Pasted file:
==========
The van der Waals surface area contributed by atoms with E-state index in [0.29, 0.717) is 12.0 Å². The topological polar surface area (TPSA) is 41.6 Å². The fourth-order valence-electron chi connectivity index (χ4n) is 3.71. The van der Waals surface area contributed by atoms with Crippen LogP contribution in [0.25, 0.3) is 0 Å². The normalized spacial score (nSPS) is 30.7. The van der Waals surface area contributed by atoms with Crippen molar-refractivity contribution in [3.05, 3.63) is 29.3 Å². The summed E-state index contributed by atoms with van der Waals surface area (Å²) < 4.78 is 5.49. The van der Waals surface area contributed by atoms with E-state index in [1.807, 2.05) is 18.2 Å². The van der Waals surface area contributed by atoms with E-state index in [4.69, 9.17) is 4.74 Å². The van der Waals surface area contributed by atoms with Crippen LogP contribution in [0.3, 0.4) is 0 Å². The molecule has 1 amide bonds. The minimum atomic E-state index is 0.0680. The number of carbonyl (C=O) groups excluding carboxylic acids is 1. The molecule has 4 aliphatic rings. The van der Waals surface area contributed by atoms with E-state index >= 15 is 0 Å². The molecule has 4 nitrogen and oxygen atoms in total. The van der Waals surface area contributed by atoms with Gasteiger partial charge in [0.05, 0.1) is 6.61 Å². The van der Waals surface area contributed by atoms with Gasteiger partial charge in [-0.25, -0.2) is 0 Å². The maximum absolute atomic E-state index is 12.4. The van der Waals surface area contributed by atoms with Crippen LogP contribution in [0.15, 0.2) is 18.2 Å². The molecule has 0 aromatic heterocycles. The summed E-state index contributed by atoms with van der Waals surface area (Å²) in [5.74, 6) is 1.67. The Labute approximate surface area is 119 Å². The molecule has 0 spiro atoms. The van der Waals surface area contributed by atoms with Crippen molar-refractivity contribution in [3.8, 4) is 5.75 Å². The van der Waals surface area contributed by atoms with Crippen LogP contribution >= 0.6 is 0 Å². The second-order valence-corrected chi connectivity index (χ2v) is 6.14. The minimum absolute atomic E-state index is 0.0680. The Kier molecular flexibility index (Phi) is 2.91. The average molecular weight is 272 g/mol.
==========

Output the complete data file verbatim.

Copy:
The van der Waals surface area contributed by atoms with E-state index in [0.29, 0.717) is 12.0 Å². The topological polar surface area (TPSA) is 41.6 Å². The fourth-order valence-electron chi connectivity index (χ4n) is 3.71. The van der Waals surface area contributed by atoms with Crippen LogP contribution in [0.25, 0.3) is 0 Å². The normalized spacial score (nSPS) is 30.7. The van der Waals surface area contributed by atoms with Crippen molar-refractivity contribution in [3.05, 3.63) is 29.3 Å². The summed E-state index contributed by atoms with van der Waals surface area (Å²) < 4.78 is 5.49. The van der Waals surface area contributed by atoms with E-state index in [1.807, 2.05) is 18.2 Å². The van der Waals surface area contributed by atoms with E-state index in [4.69, 9.17) is 4.74 Å². The van der Waals surface area contributed by atoms with Crippen LogP contribution in [0.3, 0.4) is 0 Å². The molecule has 1 amide bonds. The minimum atomic E-state index is 0.0680. The number of carbonyl (C=O) groups excluding carboxylic acids is 1. The molecule has 4 aliphatic rings. The van der Waals surface area contributed by atoms with E-state index >= 15 is 0 Å². The molecule has 4 nitrogen and oxygen atoms in total. The van der Waals surface area contributed by atoms with Gasteiger partial charge in [0.05, 0.1) is 6.61 Å². The van der Waals surface area contributed by atoms with Gasteiger partial charge in [-0.25, -0.2) is 0 Å². The maximum absolute atomic E-state index is 12.4. The van der Waals surface area contributed by atoms with Crippen LogP contribution in [0.15, 0.2) is 18.2 Å². The molecule has 0 aromatic heterocycles. The summed E-state index contributed by atoms with van der Waals surface area (Å²) in [5.74, 6) is 1.67. The Labute approximate surface area is 119 Å². The molecule has 0 spiro atoms. The van der Waals surface area contributed by atoms with Crippen molar-refractivity contribution in [3.8, 4) is 5.75 Å². The van der Waals surface area contributed by atoms with Crippen LogP contribution >= 0.6 is 0 Å². The second-order valence-corrected chi connectivity index (χ2v) is 6.14. The minimum absolute atomic E-state index is 0.0680. The Kier molecular flexibility index (Phi) is 2.91. The average molecular weight is 272 g/mol.